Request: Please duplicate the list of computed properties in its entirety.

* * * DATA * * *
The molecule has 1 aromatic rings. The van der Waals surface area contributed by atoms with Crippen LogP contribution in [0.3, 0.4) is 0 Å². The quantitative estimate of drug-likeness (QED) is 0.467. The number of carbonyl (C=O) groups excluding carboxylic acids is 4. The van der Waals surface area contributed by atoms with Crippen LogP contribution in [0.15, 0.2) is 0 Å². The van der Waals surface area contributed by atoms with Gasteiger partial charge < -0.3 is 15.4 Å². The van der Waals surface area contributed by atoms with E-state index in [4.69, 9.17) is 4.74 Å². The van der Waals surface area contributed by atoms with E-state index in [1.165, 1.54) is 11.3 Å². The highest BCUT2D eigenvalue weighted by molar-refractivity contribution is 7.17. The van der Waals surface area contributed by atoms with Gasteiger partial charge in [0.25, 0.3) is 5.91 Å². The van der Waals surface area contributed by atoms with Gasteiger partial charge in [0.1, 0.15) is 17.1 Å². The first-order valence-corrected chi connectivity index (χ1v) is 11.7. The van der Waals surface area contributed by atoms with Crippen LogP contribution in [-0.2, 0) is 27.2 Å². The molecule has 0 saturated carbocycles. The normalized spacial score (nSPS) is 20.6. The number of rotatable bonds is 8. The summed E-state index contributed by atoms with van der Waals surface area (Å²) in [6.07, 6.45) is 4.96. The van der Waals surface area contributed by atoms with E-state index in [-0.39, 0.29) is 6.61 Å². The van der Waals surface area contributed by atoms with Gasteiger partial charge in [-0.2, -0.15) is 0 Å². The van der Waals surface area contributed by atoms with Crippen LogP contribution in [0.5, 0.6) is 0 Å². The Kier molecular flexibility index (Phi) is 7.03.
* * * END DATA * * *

The molecule has 1 aromatic rings. The van der Waals surface area contributed by atoms with Crippen LogP contribution in [0.3, 0.4) is 0 Å². The quantitative estimate of drug-likeness (QED) is 0.467. The number of carbonyl (C=O) groups excluding carboxylic acids is 4. The van der Waals surface area contributed by atoms with Crippen LogP contribution in [0.15, 0.2) is 0 Å². The van der Waals surface area contributed by atoms with Gasteiger partial charge < -0.3 is 15.4 Å². The van der Waals surface area contributed by atoms with E-state index in [4.69, 9.17) is 4.74 Å². The van der Waals surface area contributed by atoms with E-state index in [1.165, 1.54) is 11.3 Å². The highest BCUT2D eigenvalue weighted by molar-refractivity contribution is 7.17. The van der Waals surface area contributed by atoms with Gasteiger partial charge in [0.25, 0.3) is 5.91 Å². The van der Waals surface area contributed by atoms with Gasteiger partial charge in [0.1, 0.15) is 17.1 Å². The first-order valence-corrected chi connectivity index (χ1v) is 11.7. The van der Waals surface area contributed by atoms with Crippen LogP contribution in [-0.2, 0) is 27.2 Å². The molecule has 0 saturated carbocycles. The normalized spacial score (nSPS) is 20.6. The number of rotatable bonds is 8. The summed E-state index contributed by atoms with van der Waals surface area (Å²) in [6.07, 6.45) is 4.96. The van der Waals surface area contributed by atoms with E-state index in [-0.39, 0.29) is 6.61 Å². The van der Waals surface area contributed by atoms with Gasteiger partial charge in [-0.2, -0.15) is 0 Å². The van der Waals surface area contributed by atoms with Crippen LogP contribution in [0.5, 0.6) is 0 Å². The Kier molecular flexibility index (Phi) is 7.03.